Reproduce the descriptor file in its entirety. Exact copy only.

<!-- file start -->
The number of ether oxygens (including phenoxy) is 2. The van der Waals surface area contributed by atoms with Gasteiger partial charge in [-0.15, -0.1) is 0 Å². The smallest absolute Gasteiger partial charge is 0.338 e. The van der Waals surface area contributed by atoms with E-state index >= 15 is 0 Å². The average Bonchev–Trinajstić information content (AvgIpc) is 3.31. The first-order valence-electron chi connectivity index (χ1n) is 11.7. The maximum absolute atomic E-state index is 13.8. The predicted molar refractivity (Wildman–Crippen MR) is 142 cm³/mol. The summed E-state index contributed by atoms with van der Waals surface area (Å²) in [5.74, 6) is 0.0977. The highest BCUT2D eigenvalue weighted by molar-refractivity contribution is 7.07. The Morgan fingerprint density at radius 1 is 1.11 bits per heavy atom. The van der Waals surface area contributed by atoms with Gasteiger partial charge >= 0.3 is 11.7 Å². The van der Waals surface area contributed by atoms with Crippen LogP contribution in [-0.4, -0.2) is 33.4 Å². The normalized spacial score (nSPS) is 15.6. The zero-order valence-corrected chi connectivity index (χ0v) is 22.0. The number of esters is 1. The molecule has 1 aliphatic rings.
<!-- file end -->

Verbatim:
The number of ether oxygens (including phenoxy) is 2. The van der Waals surface area contributed by atoms with Gasteiger partial charge in [-0.15, -0.1) is 0 Å². The smallest absolute Gasteiger partial charge is 0.338 e. The van der Waals surface area contributed by atoms with E-state index >= 15 is 0 Å². The average Bonchev–Trinajstić information content (AvgIpc) is 3.31. The first-order valence-electron chi connectivity index (χ1n) is 11.7. The maximum absolute atomic E-state index is 13.8. The predicted molar refractivity (Wildman–Crippen MR) is 142 cm³/mol. The summed E-state index contributed by atoms with van der Waals surface area (Å²) in [5.74, 6) is 0.0977. The highest BCUT2D eigenvalue weighted by molar-refractivity contribution is 7.07. The Morgan fingerprint density at radius 1 is 1.11 bits per heavy atom. The van der Waals surface area contributed by atoms with Gasteiger partial charge >= 0.3 is 11.7 Å². The van der Waals surface area contributed by atoms with Crippen LogP contribution in [-0.4, -0.2) is 33.4 Å². The normalized spacial score (nSPS) is 15.6. The zero-order valence-corrected chi connectivity index (χ0v) is 22.0. The number of esters is 1. The molecule has 1 aliphatic rings.